Tomorrow marks two weeks since my last infusion. My energy levels are good, I’ve been exercising, socialising, working and feeling better each day. On this stormy Easter weekend, I wanted to reflect on some of the things I learnt and experienced. Reflecting has helped me remember and maybe some of the information will help someone else. Of course no one size fits all and different drugs, combinations, doses, bodies, sensitivities, this is only my own journey.
Following the initial fog of nausea and low energy, I’ve tried to get my body moving within 4-5 days of treatment. Many say that exercise is good for fighting side effects. For me, going for a run or discovering the rowing machine in my local gym on days where running was too much, didn’t just help me regain my energy levels but also helped clear my mind and lift my mood.
We get bombarded with advice on nutrition. From recommendations of becoming a vegan to cutting out sugar completely to x-portions of greens per day, etc. I have always considered myself to be a healthy eater but when I was first diagnosed, I cut out a lot of foods from my diet including dairy, sugar and red meats. I remember feeling quite limited and that I had essentially built my own food prison. I then moved to a stage where I became more aware of my food and avoided mainly processed and sugary foods. Once I started chemo treatments, all plans and healthy eating fell by the wayside. With a strange taste in my mouth, I craved junk food (mainly pizzas) and foods that had intense flavours like Thai food. This typically lasted about a week before I returned to eating healthy again. I think the experience has made me even more body-aware than before so I tend to listen to my body as best I can while adding more fruit and vege to my daily diet.
I was terrified of losing my hair. You hear ‘don’t worry it’ll grow back’ and ‘it’s only temporary’. While true of course, this never helped me. For me keeping my hair had nothing to do with vanity but everything with strength. I wanted to both look and feel as strong as possible throughout the process. Also, while I have of course shared my experience with people close to me, I wanted to choose whom I tell rather than have people know just by looking at me. I used the cold cap and while it got progressively more painful to wear it throughout the treatments, I would recommend giving it a try. If you can get through the first 10 minutes, it does get easier. I stopped washing my hair as regularly and tried to only wash it with lukewarm water every 4-5 days. I also bought a silk pillow cover, having read somewhere that creates less friction throughout the night.
While docs have your best interests in mind, I’ve learnt that it’s good to be your own health advocate. You know deep down what’s best for you and what feels right or even feels wrong. I remember just how scared I felt when I first heard the news and how quickly things moved from that moment to all the processes and recommendations presented at me with what felt like an urgent timeline. I also remember reading advice from other people to take a deep breath and slow down. Slow down to do research, to have more conversations, to have second opinions and to feel satisfied that my questions had been addressed. I’ve been blessed to have both a breast surgeon and oncologist who take the time to go through all my questions, who are interested in a dialogue rather than just a process. This has allowed me to feel like I’ve taken decisions in the most informed way, rather than helpless way. And this has felt very empowering. After all, you are in charge of your body, nobody else.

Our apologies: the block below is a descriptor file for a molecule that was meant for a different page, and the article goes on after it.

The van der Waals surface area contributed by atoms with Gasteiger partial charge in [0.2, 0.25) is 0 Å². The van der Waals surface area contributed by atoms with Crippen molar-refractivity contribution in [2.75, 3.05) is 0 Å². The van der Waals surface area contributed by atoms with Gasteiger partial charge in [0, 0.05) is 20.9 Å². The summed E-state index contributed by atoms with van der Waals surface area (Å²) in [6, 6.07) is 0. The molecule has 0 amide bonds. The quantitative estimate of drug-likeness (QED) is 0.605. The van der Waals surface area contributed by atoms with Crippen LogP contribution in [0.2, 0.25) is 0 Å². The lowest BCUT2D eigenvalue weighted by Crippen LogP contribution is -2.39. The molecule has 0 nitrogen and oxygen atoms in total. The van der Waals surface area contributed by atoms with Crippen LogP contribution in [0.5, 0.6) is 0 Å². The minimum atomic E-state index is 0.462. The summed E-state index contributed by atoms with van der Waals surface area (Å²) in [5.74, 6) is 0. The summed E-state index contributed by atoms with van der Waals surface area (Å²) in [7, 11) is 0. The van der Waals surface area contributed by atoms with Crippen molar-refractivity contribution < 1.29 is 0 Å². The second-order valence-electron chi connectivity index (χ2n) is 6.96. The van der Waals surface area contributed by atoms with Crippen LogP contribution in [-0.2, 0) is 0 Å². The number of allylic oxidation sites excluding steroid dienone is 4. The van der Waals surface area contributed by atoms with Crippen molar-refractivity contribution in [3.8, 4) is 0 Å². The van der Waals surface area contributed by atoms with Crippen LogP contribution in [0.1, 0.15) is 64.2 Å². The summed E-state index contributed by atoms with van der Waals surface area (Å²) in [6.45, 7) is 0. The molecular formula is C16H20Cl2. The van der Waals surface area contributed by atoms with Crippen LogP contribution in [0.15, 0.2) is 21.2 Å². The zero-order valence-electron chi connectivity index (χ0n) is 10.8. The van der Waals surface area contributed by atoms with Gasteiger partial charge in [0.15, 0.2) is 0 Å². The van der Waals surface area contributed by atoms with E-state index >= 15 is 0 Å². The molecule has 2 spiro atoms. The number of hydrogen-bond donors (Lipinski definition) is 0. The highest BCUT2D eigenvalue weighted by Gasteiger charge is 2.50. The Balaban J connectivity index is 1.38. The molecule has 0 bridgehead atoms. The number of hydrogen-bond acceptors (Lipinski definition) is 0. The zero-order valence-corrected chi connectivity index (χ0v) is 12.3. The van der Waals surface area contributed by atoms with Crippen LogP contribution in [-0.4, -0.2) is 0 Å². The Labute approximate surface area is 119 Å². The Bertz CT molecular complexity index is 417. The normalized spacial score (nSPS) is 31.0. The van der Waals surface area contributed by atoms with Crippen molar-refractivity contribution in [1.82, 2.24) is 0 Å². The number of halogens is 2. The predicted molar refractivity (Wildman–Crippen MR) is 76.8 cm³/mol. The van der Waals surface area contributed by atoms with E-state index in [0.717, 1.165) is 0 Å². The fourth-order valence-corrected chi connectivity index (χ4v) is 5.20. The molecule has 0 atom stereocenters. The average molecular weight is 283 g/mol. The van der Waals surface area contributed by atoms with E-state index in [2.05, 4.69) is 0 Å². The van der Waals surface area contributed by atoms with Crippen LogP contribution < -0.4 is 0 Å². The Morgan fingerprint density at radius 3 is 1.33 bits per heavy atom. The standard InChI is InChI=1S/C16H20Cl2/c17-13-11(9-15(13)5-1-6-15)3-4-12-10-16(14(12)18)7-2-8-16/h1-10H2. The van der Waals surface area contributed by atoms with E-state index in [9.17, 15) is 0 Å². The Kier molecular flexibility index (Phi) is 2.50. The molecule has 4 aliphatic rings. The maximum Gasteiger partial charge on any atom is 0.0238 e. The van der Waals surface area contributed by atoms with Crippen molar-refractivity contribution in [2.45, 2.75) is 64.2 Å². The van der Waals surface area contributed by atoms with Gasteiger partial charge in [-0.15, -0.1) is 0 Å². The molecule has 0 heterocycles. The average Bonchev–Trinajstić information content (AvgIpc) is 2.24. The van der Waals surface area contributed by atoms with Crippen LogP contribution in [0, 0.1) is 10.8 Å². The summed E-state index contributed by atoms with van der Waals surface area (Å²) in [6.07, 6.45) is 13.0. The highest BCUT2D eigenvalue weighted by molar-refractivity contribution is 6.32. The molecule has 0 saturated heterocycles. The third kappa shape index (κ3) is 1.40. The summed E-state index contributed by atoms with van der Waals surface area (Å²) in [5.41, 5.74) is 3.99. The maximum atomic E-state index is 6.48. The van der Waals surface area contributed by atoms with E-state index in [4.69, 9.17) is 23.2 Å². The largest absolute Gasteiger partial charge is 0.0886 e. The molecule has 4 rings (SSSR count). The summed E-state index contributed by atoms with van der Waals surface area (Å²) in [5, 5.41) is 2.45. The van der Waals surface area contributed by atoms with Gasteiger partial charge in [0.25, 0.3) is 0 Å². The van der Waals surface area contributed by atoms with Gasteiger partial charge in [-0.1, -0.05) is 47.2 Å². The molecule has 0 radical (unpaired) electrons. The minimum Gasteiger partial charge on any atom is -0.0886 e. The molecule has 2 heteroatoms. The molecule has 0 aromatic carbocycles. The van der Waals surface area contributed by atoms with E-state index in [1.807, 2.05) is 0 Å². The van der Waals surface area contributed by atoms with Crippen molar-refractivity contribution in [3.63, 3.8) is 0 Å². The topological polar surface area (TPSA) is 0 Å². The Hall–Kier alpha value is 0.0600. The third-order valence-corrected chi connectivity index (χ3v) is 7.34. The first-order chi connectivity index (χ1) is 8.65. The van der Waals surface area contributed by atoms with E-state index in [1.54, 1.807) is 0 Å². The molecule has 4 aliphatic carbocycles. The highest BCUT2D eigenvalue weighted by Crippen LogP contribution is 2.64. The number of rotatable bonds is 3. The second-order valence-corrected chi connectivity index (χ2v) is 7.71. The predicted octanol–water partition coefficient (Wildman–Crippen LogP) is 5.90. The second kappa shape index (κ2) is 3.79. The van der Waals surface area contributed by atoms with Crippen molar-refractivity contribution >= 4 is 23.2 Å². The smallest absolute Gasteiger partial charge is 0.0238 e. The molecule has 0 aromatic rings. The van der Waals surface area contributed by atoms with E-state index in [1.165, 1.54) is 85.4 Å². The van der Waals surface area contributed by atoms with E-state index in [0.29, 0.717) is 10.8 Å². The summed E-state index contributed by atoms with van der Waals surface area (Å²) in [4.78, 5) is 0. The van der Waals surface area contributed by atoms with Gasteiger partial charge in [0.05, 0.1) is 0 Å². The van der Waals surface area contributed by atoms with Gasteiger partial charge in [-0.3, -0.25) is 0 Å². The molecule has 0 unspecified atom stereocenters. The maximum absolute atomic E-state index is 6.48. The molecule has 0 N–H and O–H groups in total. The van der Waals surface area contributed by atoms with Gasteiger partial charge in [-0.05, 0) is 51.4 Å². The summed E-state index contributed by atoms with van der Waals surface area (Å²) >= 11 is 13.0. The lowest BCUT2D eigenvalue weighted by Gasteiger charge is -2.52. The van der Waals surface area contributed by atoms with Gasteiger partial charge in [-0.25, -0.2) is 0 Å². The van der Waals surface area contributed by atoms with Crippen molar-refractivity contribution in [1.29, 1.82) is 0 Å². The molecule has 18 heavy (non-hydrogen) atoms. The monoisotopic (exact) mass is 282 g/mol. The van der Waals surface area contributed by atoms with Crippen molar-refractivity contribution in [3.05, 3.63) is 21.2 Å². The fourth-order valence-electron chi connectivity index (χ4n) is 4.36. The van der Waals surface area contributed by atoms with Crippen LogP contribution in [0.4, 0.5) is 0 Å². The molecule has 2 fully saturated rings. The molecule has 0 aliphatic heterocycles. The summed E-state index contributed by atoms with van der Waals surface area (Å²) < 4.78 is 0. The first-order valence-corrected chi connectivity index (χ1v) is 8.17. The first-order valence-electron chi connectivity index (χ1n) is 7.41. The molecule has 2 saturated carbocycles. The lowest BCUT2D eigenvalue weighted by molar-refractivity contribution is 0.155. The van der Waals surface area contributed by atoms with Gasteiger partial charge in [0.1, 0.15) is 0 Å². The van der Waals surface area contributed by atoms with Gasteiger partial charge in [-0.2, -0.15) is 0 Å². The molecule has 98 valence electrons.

Reiki has been a wonderful experience for me. A full of hour of deep relaxation in the presence of Danira who’s energy is soothing and healing. I started reiki after my surgery and continued it throughout treatments. Acupuncture has also had a similar effect. I don’t know to what extent my liver and other organs have benefited from the sessions but it has definitely helped at least emotionally. I came across Deepak Chopra’s ‘Perfect Health’ Meditation set and I still listen to some of the episodes most nights. The guided meditations have been a great way to strengthen my mind, communicate with my body and find a soothing way to fall asleep. Someone mentioned guided hypnotherapy mp3s. I listened to these religiously prior to treatment each time. I believe it has helped me receive the drugs in the best possible way and with the least resistance or fear of side effects.
Compassion and kindness
Close friends, family, loved ones have been wonderful and very supportive. I have also seen kindness come from the most unexpected places and out of the blue from friends I was no longer in touch with, friends I wasn’t close to, from clients, therapists and new people I met along the way. It has been overwhelming in some cases and I’m eternally grateful for that. Kindness has also come from people who answered my questions and exchanged their own experiences with me on the MacMillan forum.
When I was first diagnosed, I started reading like crazy. I wanted to know everything there was to know and of course quickly realized that this was never going to be achievable. The below are some of the books that were both informative but also had an impact on me and my decision-making:
Radical Remission – Kelly A Turner
The Cancer Whisperer – Sophie Sabbage
Quantum Healing – Deepak Chopra
50 Critical Cancer Answers – Contreras Francisco
Cancer Concerns – Xandria Williams
You Are the Placebo: Making Your Mind Matter – Joe Dispenza